Federal Policy and Apsáalooke Adaptation
For the Apsáalooke the winter of 1883-84 is remembered as Apúuwatduushuua, When We Ate Iron Noses, since cattle distributed in payment of land cessions and to prevent starvation had metal identification tags fastened to their noses. The western half of the Crow reservation was ceded during this time and the government agency was moved for the third and final time to its present location, some sixty miles east of present-day Billings, Montana. The Apsáalooke people assumed permanent residence on a reservation, a time called Annúxkakua/Living Within The Line.
This last move of Crow Agency brought in a whole new set of federal policies. Not only did Crows have to stay within the boundaries of their reservation, but they also had to learn Anglo trades and behaviors. Crow practices from religious rites to marriage patterns were outlawed by the government. Historians call this the “assimilation” phase of tribal history.
This new policy of the United States government was intended to isolate Crow people on their reservation until they could become “civilized” enough to enter and function within Euro-American society. Federal policy saw acculturation, forcing the Indians to adopt white ways, as the principal objective of reservation life. This policy would be carried out in two ways, educating the children in schools and forcing the adults to adopt a sedentary agricultural lifestyle similar to that of other rural Americans.
Theories of the day concerning human behavior centered on what is known as environmental determinism, that is the idea that a person’s surroundings, their customs, stories, food, and clothing, largely determined how they would behave and act. Senator Dawes, the major proponent of this theory, as it related to American Indians, stated, “Till this people will consent to give up their lands, and divide them among their citizens so that each can own the land he cultivates, they will not make much progress.” Following this philosophy, the success of the acculturative process hinged on changing the Indians’ environment.
One well developed tool for cultural determinism was the boarding school. These institutions were located either on or off the reservation, and run by the government or by another institutions like a churches or benevolent societies. Common to all forms of boarding schools was the physical separation of Indian children from their families, either by a simple fence or half a continent. Whether the school was located nearby on the reservation or miles away at a district or regional school, a barrier was effected between parents and children and between the Indian past and American future. Placed in the new boarding school setting, which was aggressively Euro-centric with its emphasis on order (gridiron seating patterns, a daily schedule ruled by the clock), individualism (separate desks, chairs, and beds), geometry (square buildings with square rooms), and permanence (substantial masonry buildings), Indian children were supposed to abandon their Native culture and accept new thought patterns and behaviors in hopes of a smooth passage into American society. Separation from family helped prevent backsliding into the old Indian way of life.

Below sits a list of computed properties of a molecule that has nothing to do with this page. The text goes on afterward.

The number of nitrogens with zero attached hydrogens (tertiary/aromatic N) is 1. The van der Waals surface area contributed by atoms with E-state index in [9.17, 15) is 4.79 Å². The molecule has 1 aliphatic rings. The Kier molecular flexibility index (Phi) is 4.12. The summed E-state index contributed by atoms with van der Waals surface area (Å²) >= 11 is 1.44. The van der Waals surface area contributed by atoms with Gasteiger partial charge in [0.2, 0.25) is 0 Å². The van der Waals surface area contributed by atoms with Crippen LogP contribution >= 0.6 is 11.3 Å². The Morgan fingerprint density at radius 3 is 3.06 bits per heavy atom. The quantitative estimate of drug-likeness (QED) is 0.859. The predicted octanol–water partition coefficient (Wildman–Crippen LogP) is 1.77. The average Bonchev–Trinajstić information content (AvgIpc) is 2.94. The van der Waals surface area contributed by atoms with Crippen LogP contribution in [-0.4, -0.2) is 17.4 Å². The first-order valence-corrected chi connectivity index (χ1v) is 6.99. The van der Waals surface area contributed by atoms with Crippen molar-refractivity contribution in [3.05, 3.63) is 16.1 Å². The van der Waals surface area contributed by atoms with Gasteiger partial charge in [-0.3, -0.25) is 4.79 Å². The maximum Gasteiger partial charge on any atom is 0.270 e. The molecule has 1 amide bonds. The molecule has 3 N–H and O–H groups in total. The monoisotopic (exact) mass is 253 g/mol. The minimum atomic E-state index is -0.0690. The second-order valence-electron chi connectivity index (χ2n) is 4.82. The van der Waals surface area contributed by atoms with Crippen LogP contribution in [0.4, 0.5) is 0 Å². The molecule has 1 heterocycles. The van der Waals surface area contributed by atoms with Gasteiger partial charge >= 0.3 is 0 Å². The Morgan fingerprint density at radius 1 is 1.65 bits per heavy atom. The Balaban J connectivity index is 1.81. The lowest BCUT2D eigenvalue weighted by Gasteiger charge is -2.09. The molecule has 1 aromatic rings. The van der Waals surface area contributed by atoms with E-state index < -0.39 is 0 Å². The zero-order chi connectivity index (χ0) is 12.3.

Some Crow children were sent to boarding schools in the east or west coast, but during the early years of reservation settlement generally the Crows were, as historian Fredrick Hoxie has noted, “unwilling to part with their children.” More successful were the schools associated with the two Roman Catholic missions established on the reservation. The first was St. Xavier, founded in 1887 in the Big Horn District. The second, started in 1891, was St. Charles Mission located in the western district at Pryor. Around each of these missions Indian camps consisting of tipis, tents, and small log cabins sprang up, filled with families of new converts to Christianity and those interested in taking advantage of the church-sponsored schools. Education in these settings, Crows knew, could be gained without removing children from the parents--and their traditional culture. Even though the children stayed in dormitories while not in class, the nearness of the family allowed for some interactions during the week.
Another Indian institution that the U.S. Government sought to dismantle was the Indian camp itself. Crow political and social life was based on extended family and clan relations forming numerous sub bands within three larger bands that ultimately formed the tribe under a principal leader, or chief. The sub bands gathered in camps arranged in a rather loose, linear fashion, usually along a river. In the middle was the lodge of the headman or band chief. Next, on both sides, came the lodges of prominent warriors and medicine men. Finally, toward the outside on each end were found families of lesser standing and their lodges. It was a type of social organization that fostered band solidarity by reinforcing Crow nationalistic identity and culture. However, the communal nature of the camp contradicted the essential individualistic nature of white communities and had by federal policy to be changed.